“ACROSS THE UNIVERSE,” by Beth Revis, Razorbill, $17.99 (young adult)
The sign of a good book is one you don’t want to put down. And Beth Revis‘ “Across the Universe” is one such book.
My first exposure to “Across the Universe” was a promotion on 1/11/11, the day it was released. The promotion allowed people to read the first 111 pages of the book for 11 hours.
It didn’t take me 111 pages to get hooked. In fact, it probably took less than 11 minutes. I probably had my copy of the book ordered within a half-hour of starting it. And once I had an actual hard copy in my hands, I didn’t put it down until finished.
Amy’s parents are being cryogenically frozen, and she has a choice to make — join them and remain frozen for 300 years until reaching a new world or live out the rest of her life on Earth without them. It’s a hard decision, but ultimately Amy joins her parents.
The cryo experience is not what Amy expected, but then neither is waking up early. Fifty years before Godspeed’s scheduled landing Amy’s chamber is unplugged and she nearly dies. She can’t return to her frozen state, the process would kill her. So she’s stuck on a ship where nothing makes sense.
Everyone and everything on the Godspeed has a place and a purpose. Everyone looks similar and do as they’re told — quite different from Amy’s red hair, pale skin and constant questions.
Sameness is what makes things work says Eldest, the ship’s leader, but Elder, his teenage heir, isn’t so sure. He finds Amy enchanting rather than dangerous. He wants Amy to trust him, but all the secrecy leaves her ambivalent. Can Amy solve Godspeed’s secrets? And will Elder help her, or is his loyalty to Eldest too strong?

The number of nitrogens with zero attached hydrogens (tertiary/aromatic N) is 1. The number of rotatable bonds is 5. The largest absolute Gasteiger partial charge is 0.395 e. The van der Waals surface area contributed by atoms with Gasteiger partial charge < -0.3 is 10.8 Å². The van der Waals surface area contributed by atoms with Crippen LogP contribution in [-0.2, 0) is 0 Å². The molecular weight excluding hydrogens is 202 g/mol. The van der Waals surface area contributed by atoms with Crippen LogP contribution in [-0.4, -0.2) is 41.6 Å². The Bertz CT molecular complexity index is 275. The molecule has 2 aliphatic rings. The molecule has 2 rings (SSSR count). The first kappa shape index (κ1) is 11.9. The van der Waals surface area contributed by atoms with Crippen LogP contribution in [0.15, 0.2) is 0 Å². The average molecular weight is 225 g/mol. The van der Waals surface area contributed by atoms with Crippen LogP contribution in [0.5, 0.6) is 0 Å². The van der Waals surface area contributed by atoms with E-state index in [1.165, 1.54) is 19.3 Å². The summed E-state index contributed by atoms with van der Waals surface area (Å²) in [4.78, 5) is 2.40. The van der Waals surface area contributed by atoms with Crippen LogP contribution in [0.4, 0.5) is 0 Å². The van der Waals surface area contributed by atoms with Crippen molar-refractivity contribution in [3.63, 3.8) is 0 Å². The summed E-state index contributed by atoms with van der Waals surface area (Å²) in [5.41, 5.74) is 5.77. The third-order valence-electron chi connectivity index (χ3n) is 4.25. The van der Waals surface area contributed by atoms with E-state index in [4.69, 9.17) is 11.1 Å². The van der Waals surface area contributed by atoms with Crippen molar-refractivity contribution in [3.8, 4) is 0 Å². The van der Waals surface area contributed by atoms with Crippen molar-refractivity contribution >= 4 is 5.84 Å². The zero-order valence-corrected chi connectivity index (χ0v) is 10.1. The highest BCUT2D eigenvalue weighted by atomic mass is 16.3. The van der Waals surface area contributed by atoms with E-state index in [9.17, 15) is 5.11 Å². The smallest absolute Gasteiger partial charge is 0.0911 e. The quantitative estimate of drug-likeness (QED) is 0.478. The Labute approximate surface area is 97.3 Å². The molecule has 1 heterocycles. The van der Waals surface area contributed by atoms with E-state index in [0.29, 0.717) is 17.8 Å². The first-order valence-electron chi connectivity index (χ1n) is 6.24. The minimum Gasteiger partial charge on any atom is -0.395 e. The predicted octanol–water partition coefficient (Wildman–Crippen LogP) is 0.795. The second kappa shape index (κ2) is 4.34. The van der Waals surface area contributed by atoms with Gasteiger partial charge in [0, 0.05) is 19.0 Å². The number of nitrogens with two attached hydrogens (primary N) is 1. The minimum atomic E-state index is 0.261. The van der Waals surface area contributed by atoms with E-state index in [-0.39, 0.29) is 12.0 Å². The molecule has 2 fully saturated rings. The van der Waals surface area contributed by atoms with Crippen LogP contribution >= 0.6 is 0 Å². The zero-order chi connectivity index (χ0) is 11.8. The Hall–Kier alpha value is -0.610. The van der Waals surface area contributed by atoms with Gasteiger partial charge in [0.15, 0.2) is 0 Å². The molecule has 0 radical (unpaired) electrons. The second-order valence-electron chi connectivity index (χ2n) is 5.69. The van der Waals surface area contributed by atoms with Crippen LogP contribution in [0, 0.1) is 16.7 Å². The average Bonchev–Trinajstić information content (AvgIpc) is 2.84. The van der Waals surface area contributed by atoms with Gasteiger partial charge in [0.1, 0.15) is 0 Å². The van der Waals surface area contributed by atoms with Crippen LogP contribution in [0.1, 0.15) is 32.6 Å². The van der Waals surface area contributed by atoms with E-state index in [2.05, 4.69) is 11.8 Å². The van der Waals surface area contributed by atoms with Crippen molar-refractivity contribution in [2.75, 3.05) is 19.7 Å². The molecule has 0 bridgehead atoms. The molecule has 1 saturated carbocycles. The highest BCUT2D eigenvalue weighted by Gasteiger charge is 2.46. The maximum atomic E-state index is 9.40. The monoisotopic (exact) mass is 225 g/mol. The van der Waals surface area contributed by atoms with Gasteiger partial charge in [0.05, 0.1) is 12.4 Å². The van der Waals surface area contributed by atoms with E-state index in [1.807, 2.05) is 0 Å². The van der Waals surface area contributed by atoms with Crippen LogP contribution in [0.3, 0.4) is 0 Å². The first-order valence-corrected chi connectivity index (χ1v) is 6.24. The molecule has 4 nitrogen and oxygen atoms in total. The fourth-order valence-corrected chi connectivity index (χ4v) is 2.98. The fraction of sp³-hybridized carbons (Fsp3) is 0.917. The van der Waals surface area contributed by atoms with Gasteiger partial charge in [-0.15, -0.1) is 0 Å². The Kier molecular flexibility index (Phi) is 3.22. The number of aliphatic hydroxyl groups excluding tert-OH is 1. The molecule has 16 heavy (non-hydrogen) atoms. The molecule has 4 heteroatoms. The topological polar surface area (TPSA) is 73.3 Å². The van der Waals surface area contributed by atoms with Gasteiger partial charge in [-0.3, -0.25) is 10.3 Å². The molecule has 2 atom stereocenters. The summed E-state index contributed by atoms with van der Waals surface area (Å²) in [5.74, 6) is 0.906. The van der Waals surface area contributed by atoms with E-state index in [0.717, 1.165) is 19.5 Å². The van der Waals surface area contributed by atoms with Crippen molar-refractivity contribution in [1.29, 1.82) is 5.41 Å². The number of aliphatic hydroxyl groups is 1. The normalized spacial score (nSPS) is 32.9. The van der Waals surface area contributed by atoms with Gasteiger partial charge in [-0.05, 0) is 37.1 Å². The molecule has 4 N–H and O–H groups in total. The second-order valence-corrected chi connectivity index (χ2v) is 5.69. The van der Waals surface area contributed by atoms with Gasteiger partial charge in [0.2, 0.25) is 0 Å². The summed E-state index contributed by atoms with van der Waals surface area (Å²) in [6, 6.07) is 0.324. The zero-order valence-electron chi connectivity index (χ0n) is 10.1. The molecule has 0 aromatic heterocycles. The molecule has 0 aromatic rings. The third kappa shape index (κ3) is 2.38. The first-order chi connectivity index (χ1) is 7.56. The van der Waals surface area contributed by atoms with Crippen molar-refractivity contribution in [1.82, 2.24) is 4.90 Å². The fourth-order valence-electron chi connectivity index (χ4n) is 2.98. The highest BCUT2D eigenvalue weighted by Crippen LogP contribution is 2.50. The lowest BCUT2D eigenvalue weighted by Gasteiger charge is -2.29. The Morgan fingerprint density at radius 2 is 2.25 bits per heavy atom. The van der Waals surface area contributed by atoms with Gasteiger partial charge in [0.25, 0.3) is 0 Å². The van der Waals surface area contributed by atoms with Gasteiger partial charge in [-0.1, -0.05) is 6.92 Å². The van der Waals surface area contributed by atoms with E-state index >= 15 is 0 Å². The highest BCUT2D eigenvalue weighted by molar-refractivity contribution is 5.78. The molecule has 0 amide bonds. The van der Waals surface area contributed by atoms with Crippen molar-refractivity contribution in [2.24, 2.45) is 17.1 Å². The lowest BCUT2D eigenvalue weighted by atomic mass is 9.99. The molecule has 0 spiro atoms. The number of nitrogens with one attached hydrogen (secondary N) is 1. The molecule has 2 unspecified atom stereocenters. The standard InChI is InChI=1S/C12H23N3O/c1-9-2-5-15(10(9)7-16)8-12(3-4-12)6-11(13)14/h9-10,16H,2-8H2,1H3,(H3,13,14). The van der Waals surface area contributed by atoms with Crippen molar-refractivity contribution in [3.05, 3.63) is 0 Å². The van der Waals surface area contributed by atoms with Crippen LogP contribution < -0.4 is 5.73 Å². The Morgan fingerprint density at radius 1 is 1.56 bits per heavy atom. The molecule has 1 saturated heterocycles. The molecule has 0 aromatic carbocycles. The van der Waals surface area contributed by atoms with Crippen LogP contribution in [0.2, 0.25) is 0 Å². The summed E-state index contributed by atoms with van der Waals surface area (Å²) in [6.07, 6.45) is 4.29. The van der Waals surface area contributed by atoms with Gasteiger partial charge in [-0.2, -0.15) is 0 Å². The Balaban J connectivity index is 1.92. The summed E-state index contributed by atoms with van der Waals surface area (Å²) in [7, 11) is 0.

From it’s amazing double-sided cover to its complex story line, there’s nothing I didn’t like about “Across the Universe.” I’ll admit there were a few parts that surprised and maybe shocked me, but that’s one of the reasons I like the book so much. There’s nothing so over the top to put me off, but some great eyebrow-raising moments definitely came into play.
Beth’s ability to make her characters believable is impressive. I really felt Amy’s pain and sense of loss, and Elder’s confusion and frustration as the next appointed leader. This may have been an imaginary world and place, but it had the depth and weight needed to give it substance, making “Across the Universe” one of my favorite books of the year so far.
On a side note, I got to meet Beth while moderating the Salt Lake stop of the Breathless Reads tour, and she’s just as cool as her book. She’s friendly and funny and really knows her stuff. And I love that she kills off characters named after students she doesn’t like. It was great fun to meet her and I hope I have the opportunity to interview her soon.
Also, when Beth signed my book, I asked her to sign on her favorite page. Can you guess what it is? Email me your guess, and if you get it right, you might just get a prize.
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